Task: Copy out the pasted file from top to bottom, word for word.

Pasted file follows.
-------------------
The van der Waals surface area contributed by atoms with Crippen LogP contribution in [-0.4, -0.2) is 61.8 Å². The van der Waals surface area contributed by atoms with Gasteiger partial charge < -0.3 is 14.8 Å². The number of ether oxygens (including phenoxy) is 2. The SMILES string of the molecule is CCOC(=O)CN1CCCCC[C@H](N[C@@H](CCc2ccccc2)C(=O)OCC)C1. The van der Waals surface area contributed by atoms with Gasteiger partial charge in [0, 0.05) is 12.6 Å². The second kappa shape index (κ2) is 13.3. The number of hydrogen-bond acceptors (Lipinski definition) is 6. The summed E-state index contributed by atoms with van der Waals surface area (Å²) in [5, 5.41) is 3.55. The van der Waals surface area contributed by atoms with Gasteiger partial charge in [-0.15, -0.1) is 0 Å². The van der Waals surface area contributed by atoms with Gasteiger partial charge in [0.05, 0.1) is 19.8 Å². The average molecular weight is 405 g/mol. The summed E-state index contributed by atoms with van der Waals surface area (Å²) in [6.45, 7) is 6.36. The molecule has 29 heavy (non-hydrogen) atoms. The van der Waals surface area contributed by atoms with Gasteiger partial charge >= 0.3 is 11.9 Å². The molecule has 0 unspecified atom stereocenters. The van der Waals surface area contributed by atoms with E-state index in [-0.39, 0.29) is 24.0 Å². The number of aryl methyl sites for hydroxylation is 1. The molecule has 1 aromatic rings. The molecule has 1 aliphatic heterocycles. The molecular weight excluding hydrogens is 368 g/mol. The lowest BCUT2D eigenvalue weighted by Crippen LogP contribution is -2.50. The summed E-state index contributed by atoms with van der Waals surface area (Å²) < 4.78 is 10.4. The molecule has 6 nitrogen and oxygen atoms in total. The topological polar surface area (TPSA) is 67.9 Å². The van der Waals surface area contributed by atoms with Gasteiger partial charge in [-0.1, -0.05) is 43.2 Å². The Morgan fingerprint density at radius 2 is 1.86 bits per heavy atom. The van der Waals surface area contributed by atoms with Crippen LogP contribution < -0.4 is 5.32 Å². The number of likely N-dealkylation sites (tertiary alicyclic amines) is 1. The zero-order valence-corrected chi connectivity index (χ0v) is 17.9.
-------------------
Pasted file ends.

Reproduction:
The van der Waals surface area contributed by atoms with Crippen LogP contribution in [-0.4, -0.2) is 61.8 Å². The van der Waals surface area contributed by atoms with Gasteiger partial charge < -0.3 is 14.8 Å². The number of ether oxygens (including phenoxy) is 2. The SMILES string of the molecule is CCOC(=O)CN1CCCCC[C@H](N[C@@H](CCc2ccccc2)C(=O)OCC)C1. The van der Waals surface area contributed by atoms with Gasteiger partial charge in [0, 0.05) is 12.6 Å². The second kappa shape index (κ2) is 13.3. The number of hydrogen-bond acceptors (Lipinski definition) is 6. The summed E-state index contributed by atoms with van der Waals surface area (Å²) in [5, 5.41) is 3.55. The van der Waals surface area contributed by atoms with Gasteiger partial charge in [-0.15, -0.1) is 0 Å². The van der Waals surface area contributed by atoms with Gasteiger partial charge in [0.05, 0.1) is 19.8 Å². The average molecular weight is 405 g/mol. The summed E-state index contributed by atoms with van der Waals surface area (Å²) in [6.45, 7) is 6.36. The molecule has 29 heavy (non-hydrogen) atoms. The van der Waals surface area contributed by atoms with Gasteiger partial charge >= 0.3 is 11.9 Å². The molecule has 0 unspecified atom stereocenters. The van der Waals surface area contributed by atoms with E-state index in [-0.39, 0.29) is 24.0 Å². The number of aryl methyl sites for hydroxylation is 1. The molecule has 1 aromatic rings. The molecule has 1 aliphatic heterocycles. The molecular weight excluding hydrogens is 368 g/mol. The lowest BCUT2D eigenvalue weighted by Crippen LogP contribution is -2.50. The summed E-state index contributed by atoms with van der Waals surface area (Å²) < 4.78 is 10.4. The molecule has 6 nitrogen and oxygen atoms in total. The topological polar surface area (TPSA) is 67.9 Å². The van der Waals surface area contributed by atoms with Gasteiger partial charge in [-0.1, -0.05) is 43.2 Å². The Morgan fingerprint density at radius 2 is 1.86 bits per heavy atom. The van der Waals surface area contributed by atoms with Crippen LogP contribution < -0.4 is 5.32 Å². The number of likely N-dealkylation sites (tertiary alicyclic amines) is 1. The zero-order valence-corrected chi connectivity index (χ0v) is 17.9.